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The Hague Convention: Civil Aspects of International Child Abduction and the International Child Abduction Remedies Act

On Behalf of | Feb 2, 2024 | Family Law, International Child Abduction |

The Hague Convention on the Civil Aspects of International Child Abduction, commonly known as the Hague Convention, is an international treaty designed to address the complex issue of child abduction across international borders. Ratified by the United States on July 21, 1988, Congress enacted laws to enforce the treaty procedurally in the United States under the International Child Abduction Remedies Act, 42 U.S.C. 11601 et seq. The Hague Convention aims to expedite the return of unlawfully abducted children to their home countries and ensure that appropriate custody orders are established under the laws of the nation of the child’s habitual residence.

The Hague Convention emerged as a response to the rising challenges posed by international child abductions, where a parent, or sometimes other persons with physical custody of a child, takes a child from their habitual residence to another country in violation of the other parent’s custody rights. Recognizing the need for a standardized and expedited process to handle such cases, the Hague Conference on Private International Law formulated the Hague Convention.

The act primarily addresses cases involving the wrongful removal or retention of a child, where custody rights are breached or violated under the law of the child’s habitual residence. The Hague Convention applies to children under the age of 16 and its main objective is the prompt return of children to their country of habitual residence. Importantly, the Convention is not designed to resolve child custody questions. Instead, it focuses on the child’s return to facilitate proper resolution in the country where the child habitually resides.

When Does The Hague Convention Apply?

For a case to be considered under the Hague Convention, certain qualifications must be met. Firstly, both the country of the child’s habitual residence and the country to which the child was taken (or is being retained) must be signatories to the Convention. As of 2022, there are 103 signatory nations to the Hague Convention treaty. Secondly, the child in question must be under 16 years of age. Finally, the removal or retention of the child must be deemed “wrongful” and in violation of custody rights under the law of the country of habitual residence. “Custody rights” under the Hague Convention are defined as both physical custody and rights of access or visitation.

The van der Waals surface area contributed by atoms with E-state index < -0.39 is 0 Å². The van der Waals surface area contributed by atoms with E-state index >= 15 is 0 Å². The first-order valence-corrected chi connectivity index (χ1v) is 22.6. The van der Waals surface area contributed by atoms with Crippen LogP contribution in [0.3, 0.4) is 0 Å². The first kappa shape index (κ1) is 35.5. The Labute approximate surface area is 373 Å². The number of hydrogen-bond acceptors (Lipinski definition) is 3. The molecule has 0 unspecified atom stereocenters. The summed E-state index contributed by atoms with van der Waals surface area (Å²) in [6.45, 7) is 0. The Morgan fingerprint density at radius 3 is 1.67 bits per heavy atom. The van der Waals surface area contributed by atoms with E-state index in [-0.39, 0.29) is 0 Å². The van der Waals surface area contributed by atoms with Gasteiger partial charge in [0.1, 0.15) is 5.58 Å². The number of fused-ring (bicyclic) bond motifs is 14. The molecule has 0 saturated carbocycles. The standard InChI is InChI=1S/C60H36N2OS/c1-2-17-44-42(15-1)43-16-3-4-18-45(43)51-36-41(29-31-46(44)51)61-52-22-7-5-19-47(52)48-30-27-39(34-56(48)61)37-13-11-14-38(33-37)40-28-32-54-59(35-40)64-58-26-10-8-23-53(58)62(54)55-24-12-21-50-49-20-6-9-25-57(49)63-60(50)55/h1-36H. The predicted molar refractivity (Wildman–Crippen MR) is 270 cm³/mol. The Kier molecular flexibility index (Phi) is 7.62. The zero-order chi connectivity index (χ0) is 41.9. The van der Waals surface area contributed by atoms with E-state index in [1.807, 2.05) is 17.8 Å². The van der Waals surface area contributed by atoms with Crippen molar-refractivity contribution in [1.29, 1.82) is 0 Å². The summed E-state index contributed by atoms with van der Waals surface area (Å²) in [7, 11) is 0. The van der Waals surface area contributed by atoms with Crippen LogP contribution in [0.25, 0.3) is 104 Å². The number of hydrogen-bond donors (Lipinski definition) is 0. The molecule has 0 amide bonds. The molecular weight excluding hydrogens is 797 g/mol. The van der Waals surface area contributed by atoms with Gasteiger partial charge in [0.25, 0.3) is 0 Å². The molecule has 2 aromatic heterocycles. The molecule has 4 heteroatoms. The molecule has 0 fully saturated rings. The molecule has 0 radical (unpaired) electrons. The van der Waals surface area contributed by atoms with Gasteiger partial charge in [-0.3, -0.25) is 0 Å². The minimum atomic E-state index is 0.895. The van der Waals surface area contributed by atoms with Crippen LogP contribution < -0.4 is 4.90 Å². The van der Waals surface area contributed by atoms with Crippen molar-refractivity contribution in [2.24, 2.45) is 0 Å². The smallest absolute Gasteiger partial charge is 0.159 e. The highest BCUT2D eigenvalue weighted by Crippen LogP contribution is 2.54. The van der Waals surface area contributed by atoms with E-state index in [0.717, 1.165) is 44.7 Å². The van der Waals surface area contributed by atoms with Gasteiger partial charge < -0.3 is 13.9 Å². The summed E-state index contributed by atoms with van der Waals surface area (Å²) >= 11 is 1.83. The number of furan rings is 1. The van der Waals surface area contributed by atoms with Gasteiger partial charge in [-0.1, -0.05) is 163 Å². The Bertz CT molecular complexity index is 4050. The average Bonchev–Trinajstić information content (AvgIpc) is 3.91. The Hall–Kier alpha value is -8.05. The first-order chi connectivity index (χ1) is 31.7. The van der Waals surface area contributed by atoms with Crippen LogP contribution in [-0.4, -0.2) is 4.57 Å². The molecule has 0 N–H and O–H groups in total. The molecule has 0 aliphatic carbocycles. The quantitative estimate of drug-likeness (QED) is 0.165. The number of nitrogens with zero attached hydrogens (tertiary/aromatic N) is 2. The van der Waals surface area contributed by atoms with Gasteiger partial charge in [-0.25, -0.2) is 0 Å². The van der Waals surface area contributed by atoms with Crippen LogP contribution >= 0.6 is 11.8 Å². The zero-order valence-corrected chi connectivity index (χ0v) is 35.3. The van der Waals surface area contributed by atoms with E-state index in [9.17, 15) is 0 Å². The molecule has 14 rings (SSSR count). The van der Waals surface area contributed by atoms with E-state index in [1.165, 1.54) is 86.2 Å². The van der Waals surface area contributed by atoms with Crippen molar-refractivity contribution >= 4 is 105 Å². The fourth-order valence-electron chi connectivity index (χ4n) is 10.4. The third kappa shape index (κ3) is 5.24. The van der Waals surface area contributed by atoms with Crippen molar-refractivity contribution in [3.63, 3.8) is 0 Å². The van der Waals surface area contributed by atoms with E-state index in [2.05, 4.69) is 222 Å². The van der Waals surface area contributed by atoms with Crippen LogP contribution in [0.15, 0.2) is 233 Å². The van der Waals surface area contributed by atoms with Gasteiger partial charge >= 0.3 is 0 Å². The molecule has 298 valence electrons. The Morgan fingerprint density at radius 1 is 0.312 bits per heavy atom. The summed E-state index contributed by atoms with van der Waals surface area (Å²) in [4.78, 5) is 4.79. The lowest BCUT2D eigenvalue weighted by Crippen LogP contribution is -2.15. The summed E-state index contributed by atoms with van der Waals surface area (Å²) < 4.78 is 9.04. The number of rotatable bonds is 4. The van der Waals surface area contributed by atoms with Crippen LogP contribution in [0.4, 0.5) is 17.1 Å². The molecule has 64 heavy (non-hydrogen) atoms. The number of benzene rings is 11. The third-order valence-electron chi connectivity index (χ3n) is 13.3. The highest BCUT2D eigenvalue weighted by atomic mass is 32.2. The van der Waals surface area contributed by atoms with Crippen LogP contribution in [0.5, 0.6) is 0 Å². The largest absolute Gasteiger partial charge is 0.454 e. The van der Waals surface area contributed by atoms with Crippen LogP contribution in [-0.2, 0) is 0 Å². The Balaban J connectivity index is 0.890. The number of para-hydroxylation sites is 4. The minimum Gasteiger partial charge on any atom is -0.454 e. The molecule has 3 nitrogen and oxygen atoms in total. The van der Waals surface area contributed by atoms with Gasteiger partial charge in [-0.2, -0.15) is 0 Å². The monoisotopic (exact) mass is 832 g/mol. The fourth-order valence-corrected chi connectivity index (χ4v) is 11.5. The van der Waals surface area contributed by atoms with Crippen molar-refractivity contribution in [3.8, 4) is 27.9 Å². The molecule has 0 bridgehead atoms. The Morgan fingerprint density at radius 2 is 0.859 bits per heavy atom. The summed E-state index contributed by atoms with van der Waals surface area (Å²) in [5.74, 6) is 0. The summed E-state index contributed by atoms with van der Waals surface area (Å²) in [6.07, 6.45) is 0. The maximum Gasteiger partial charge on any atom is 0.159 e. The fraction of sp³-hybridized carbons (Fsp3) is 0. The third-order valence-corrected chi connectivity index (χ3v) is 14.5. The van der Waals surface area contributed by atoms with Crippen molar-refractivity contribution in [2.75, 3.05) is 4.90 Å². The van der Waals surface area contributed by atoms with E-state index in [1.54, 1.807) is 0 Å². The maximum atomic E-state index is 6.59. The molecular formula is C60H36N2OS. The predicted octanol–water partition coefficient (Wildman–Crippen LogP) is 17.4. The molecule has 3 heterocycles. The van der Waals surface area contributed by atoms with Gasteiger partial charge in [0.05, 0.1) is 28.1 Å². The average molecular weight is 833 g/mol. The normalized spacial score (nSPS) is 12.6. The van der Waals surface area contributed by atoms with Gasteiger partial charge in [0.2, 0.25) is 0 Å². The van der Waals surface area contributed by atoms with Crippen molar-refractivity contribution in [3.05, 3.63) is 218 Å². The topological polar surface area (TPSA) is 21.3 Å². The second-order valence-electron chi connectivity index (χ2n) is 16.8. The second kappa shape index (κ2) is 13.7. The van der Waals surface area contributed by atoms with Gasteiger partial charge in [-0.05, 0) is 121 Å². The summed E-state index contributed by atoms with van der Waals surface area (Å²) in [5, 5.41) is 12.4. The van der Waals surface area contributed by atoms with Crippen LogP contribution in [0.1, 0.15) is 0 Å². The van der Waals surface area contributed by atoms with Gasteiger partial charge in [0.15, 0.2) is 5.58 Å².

One of the distinctive features of the Hague Convention is its emphasis on a fast and expeditious procedure. The Hague Convention offers relief through both administrative and judicial avenues, and these options are not mutually exclusive. Seeking administrative assistance involves reaching out to the designated Central Authority in the nation of habitual residence or any other party to the Hague Convention. Sometimes simultaneously, or even prior to filing an application with the Central Authority in the country of habitual residence, a party may initiate judicial proceedings in the nation where the child is located. In the United States, this can occur in either the federal United States District Court or the state court where the child is located. The fast procedure is designed to secure the swift return of the child, as soon as six weeks following initiation of the court procedure in the United States federal or state court where the child is located.

How Can Urban Thier & Federer, P.A. Help?

If you are served with a Petition under the Hague Convention or otherwise find yourself involved in a case related to the Hague Convention, it is very important that you seek immediate legal counsel. Given the short timeframe from start to finish for a Hague Convention proceeding, it is critical that you immediately prepare your case, including, but not limited to, filing the appropriate court pleadings, lining up your witnesses, collecting and ensuring the admissibility of your supporting evidence, etc. Attorney John L. Urban heads up the law firm’s litigation practice and senior attorney Patricia M. Lee oversees the law firm’s family law and Hague Convention practice area. Ms. Lee brings over 30 years of experience in family law, with a strong focus on Hague Convention child custody disputes, international aspects of child abduction, and enforcement of foreign court orders

She has extensive experience in Hague Convention matters stemming from numerous countries around the world, including Germany, Belgium, Austria, Italy, the United Kingdom, the Czech Republic, Spain, Mexico, Brazil, Peru, and Argentina, among others. She has been a resource for the training of U.S. Military Judge Advocate General attorneys in Germany. She is listed as a mentor attorney for Hague Convention matters by the U.S. State Department, Office of Children’s Issues, which has invited her to participate in panel discussions on multiple occasions regarding the amendment or establishment of policies and procedures for the processing of Hague Applications through the U.S. Central Authority.

Do Not Wait – Contact An Experienced Attorney Today

Whether your child has been removed or withheld from your home country, you have been served with a petition under the Hague Convention or otherwise find yourself involved in a case related to the Hague Convention, we can help. To maximize your chances of success, it is imperative that you take immediate action. The first step is to contact our office at 212-257-0898 or use our online contact form. Our team will promptly respond to your inquiry and set up an initial consultation to discuss your case, determine whether we can be of assistance and establish the next steps to protect your and your child’s interests.

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